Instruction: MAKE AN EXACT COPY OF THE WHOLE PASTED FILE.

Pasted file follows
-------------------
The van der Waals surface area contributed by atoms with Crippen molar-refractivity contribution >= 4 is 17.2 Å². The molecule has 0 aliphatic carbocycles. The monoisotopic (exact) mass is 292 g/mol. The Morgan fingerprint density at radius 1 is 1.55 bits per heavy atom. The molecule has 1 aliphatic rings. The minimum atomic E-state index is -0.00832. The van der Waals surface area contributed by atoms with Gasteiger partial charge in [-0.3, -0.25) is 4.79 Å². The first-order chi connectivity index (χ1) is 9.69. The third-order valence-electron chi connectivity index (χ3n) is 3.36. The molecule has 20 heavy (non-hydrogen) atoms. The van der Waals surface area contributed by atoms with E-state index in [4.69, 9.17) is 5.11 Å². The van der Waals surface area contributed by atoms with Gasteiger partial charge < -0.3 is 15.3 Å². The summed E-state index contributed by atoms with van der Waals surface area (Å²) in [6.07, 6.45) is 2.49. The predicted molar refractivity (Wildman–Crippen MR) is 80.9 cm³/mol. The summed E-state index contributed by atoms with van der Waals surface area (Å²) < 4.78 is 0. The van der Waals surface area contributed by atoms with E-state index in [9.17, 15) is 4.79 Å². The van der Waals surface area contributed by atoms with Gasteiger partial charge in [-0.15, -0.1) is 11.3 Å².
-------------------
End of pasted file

The van der Waals surface area contributed by atoms with Crippen molar-refractivity contribution >= 4 is 17.2 Å². The molecule has 0 aliphatic carbocycles. The monoisotopic (exact) mass is 292 g/mol. The Morgan fingerprint density at radius 1 is 1.55 bits per heavy atom. The molecule has 1 aliphatic rings. The minimum atomic E-state index is -0.00832. The van der Waals surface area contributed by atoms with Gasteiger partial charge in [-0.3, -0.25) is 4.79 Å². The first-order chi connectivity index (χ1) is 9.69. The third-order valence-electron chi connectivity index (χ3n) is 3.36. The molecule has 20 heavy (non-hydrogen) atoms. The van der Waals surface area contributed by atoms with E-state index in [4.69, 9.17) is 5.11 Å². The van der Waals surface area contributed by atoms with Gasteiger partial charge < -0.3 is 15.3 Å². The summed E-state index contributed by atoms with van der Waals surface area (Å²) in [6.07, 6.45) is 2.49. The predicted molar refractivity (Wildman–Crippen MR) is 80.9 cm³/mol. The summed E-state index contributed by atoms with van der Waals surface area (Å²) < 4.78 is 0. The van der Waals surface area contributed by atoms with E-state index in [9.17, 15) is 4.79 Å². The van der Waals surface area contributed by atoms with Gasteiger partial charge in [-0.15, -0.1) is 11.3 Å².